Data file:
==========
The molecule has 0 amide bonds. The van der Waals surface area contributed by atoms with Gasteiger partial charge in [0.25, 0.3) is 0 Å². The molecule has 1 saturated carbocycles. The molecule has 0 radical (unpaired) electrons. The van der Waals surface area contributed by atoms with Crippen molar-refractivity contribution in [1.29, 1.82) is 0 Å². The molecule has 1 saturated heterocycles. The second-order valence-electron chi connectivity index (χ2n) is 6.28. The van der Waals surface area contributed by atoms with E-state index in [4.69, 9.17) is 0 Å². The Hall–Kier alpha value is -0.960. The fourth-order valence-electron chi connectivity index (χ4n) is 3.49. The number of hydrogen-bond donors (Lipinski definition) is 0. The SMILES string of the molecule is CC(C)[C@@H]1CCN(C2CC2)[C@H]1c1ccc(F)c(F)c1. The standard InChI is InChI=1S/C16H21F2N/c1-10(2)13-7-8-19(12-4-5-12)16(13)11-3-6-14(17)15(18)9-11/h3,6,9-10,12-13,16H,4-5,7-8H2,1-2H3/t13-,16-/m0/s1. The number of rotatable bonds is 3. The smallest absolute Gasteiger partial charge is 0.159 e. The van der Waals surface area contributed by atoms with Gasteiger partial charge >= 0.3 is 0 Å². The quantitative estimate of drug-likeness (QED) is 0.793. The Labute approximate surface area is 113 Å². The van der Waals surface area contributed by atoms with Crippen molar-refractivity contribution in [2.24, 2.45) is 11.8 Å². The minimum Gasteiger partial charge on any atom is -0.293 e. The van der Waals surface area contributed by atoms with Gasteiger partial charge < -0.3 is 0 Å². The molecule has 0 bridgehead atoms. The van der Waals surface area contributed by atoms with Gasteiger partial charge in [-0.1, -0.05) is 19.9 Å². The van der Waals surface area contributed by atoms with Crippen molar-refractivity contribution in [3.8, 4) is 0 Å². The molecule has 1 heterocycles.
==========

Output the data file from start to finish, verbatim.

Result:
The molecule has 0 amide bonds. The van der Waals surface area contributed by atoms with Gasteiger partial charge in [0.25, 0.3) is 0 Å². The molecule has 1 saturated carbocycles. The molecule has 0 radical (unpaired) electrons. The van der Waals surface area contributed by atoms with Crippen molar-refractivity contribution in [1.29, 1.82) is 0 Å². The molecule has 1 saturated heterocycles. The second-order valence-electron chi connectivity index (χ2n) is 6.28. The van der Waals surface area contributed by atoms with E-state index in [4.69, 9.17) is 0 Å². The Hall–Kier alpha value is -0.960. The fourth-order valence-electron chi connectivity index (χ4n) is 3.49. The number of hydrogen-bond donors (Lipinski definition) is 0. The SMILES string of the molecule is CC(C)[C@@H]1CCN(C2CC2)[C@H]1c1ccc(F)c(F)c1. The standard InChI is InChI=1S/C16H21F2N/c1-10(2)13-7-8-19(12-4-5-12)16(13)11-3-6-14(17)15(18)9-11/h3,6,9-10,12-13,16H,4-5,7-8H2,1-2H3/t13-,16-/m0/s1. The number of rotatable bonds is 3. The smallest absolute Gasteiger partial charge is 0.159 e. The van der Waals surface area contributed by atoms with Gasteiger partial charge >= 0.3 is 0 Å². The quantitative estimate of drug-likeness (QED) is 0.793. The Labute approximate surface area is 113 Å². The van der Waals surface area contributed by atoms with Crippen molar-refractivity contribution in [2.24, 2.45) is 11.8 Å². The minimum Gasteiger partial charge on any atom is -0.293 e. The van der Waals surface area contributed by atoms with Gasteiger partial charge < -0.3 is 0 Å². The molecule has 0 bridgehead atoms. The van der Waals surface area contributed by atoms with Gasteiger partial charge in [-0.1, -0.05) is 19.9 Å². The van der Waals surface area contributed by atoms with Crippen molar-refractivity contribution in [3.8, 4) is 0 Å². The molecule has 1 heterocycles.